Opinion

Small districts make big problems | Editorial

Island County Cemetery District 1 is just the latest example of how small taxing districts can have big problems that involve money, personalities and the future direction of a public entity.

The cemetery district, which runs Oak Harbor’s Maple Leaf Cemetery, caused a stir earlier this month when there long-time employees, including supervisor Michael Dougliss, were suspended without pay. One commissioner quit after an alleged minor physical altercation with Dougliss, while the other two, citing personnel matters, would not explain their action, instead saying an “investigation” would be conducted by an unspecified party into unspecified issues.

For his part, Dougliss has a long record of successfully overseeing and making improvements to the cemetery, and the endorsement of two highly respected members of the community, funeral home owner Gary Wallin and Sunnyside Cemetery volunteer Dale Sherman. Sherman pointed out that while all three suspended Maple Leaf Cemetery employees are related, it’s not uncommon for particular families to spend generations tending a cemetery. The Shermans have been leaders in Coupeville’s Sunnyside Cemetery upkeep for many decades.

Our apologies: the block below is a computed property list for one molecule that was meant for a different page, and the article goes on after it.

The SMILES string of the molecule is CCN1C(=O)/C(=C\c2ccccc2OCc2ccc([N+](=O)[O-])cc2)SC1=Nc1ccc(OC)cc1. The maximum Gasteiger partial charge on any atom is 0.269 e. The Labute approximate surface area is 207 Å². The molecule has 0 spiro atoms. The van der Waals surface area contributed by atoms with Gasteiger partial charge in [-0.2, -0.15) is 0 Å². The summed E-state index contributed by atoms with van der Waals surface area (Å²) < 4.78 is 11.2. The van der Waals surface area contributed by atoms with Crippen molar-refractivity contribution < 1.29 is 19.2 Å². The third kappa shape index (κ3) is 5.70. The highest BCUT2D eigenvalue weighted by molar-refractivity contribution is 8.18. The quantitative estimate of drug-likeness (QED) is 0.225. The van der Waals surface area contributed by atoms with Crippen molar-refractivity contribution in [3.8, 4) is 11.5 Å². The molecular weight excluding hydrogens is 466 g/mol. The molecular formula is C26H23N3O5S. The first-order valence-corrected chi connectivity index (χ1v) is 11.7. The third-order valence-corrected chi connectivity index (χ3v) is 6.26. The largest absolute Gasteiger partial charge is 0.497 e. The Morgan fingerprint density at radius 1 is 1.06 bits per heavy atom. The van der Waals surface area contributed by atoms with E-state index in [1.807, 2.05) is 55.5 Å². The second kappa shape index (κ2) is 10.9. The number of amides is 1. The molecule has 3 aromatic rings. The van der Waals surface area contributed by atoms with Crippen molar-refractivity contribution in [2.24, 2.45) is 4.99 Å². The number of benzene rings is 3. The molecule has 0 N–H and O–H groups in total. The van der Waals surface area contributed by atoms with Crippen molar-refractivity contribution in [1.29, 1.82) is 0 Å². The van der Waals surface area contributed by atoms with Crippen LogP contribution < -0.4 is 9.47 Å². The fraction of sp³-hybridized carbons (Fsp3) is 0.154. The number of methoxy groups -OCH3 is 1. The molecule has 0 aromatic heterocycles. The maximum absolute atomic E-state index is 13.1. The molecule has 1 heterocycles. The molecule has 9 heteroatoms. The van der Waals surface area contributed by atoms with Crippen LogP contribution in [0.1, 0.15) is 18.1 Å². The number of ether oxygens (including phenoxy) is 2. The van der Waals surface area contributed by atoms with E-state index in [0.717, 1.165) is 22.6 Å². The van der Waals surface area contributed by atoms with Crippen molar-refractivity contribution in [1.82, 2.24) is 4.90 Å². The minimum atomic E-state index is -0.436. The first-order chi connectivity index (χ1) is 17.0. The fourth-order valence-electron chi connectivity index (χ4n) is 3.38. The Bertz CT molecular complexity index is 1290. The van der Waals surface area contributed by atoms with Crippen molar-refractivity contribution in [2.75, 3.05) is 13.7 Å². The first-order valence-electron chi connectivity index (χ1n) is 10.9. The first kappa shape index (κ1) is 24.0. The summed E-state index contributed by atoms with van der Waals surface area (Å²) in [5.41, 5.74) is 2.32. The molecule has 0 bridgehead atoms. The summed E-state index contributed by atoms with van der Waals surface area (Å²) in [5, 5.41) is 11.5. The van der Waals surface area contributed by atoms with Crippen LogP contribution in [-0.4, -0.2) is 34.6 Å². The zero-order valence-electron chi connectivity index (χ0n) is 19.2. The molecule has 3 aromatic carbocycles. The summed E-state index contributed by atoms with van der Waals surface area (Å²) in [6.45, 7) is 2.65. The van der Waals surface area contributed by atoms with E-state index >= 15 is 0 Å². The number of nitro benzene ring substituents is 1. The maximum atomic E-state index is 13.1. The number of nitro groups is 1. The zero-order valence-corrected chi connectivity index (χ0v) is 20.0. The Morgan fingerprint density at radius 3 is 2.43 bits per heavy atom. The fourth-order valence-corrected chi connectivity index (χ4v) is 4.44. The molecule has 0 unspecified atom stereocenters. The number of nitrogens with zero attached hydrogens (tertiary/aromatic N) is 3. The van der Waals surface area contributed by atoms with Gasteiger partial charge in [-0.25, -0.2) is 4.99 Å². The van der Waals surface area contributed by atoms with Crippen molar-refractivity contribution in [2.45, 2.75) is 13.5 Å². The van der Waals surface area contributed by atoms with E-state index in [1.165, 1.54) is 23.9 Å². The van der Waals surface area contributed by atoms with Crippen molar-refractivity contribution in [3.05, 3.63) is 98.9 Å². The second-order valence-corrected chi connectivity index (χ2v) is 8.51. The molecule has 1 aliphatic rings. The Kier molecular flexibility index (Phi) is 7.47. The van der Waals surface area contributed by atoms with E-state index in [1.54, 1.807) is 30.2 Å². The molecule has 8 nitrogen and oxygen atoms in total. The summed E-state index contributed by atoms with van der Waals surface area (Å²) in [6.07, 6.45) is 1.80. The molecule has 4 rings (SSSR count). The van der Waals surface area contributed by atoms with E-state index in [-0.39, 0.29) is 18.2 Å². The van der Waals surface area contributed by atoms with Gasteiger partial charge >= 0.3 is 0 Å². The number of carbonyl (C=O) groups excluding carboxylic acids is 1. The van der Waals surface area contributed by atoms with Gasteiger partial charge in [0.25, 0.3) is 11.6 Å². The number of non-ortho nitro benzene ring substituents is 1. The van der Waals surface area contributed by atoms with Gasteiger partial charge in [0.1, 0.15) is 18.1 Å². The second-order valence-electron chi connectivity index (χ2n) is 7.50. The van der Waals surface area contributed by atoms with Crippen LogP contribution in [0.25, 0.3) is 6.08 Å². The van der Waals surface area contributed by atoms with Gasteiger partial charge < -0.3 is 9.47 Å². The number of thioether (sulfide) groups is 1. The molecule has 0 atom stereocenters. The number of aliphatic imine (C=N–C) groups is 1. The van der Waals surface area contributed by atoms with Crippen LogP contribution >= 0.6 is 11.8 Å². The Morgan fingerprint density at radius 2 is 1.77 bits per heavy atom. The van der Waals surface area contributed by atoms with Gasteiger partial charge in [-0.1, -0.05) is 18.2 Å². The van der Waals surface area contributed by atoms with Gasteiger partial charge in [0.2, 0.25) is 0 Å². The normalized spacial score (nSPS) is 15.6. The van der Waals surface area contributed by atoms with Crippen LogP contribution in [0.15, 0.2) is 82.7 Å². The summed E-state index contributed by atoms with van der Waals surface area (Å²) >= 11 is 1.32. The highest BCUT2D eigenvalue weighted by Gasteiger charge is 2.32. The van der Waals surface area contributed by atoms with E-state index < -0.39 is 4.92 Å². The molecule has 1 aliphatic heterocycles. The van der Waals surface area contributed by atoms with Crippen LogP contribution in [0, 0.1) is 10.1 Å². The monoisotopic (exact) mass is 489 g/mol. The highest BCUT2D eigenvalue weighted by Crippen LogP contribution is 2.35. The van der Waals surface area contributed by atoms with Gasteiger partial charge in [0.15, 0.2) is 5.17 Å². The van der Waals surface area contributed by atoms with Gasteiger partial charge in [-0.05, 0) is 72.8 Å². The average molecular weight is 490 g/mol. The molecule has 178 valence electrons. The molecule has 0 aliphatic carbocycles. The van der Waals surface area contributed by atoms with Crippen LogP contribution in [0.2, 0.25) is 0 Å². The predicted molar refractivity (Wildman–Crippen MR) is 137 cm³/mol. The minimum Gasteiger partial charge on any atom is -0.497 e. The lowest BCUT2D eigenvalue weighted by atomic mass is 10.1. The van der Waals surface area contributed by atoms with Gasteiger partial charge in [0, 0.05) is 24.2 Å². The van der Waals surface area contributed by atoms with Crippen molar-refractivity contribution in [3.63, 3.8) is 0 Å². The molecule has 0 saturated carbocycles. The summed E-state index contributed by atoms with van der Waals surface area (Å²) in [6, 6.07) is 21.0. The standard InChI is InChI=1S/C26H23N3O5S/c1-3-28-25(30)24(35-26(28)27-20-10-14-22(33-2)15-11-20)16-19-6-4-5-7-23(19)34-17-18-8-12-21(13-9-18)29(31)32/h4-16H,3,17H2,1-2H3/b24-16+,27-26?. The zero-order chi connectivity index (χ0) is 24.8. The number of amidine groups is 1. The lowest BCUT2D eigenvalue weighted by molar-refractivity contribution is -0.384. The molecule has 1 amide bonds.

Such disputes are not only unfortunate, they can be costly. If an attorney is brought in by Maple Leaf’s two remaining elected commissioners, for example, its $25,000 in annual tax revenue could be devoured in a hurry. And there is always the threat of a lawsuit to make matters even more financially scary.

Longtime islanders will recall many similar disputes involving small taxing districts, including Diking District 1 on North Whidbey, Diking District 4 on South Whidbey, and various water districts. Sometimes elected officials run into trouble because they’re not properly informed of the state open meetings and open records acts; other times conflicting personalities take a toll on the public purse.

In all cases, the elected people involved in the dispute should step back and coolly assess the situation and fully explain the issues to the public. No hiding behind erroneous interpretations of state law. Dougliss and the other suspended employees, for example, have a right to a public job performance review.

But the most important thing is to keep the public welfare foremost in mind, forget any personal hard feelings, and do the job for which you were elected with a minimum of conflict. Small taxing districts don’t need to be causing big problems.

 

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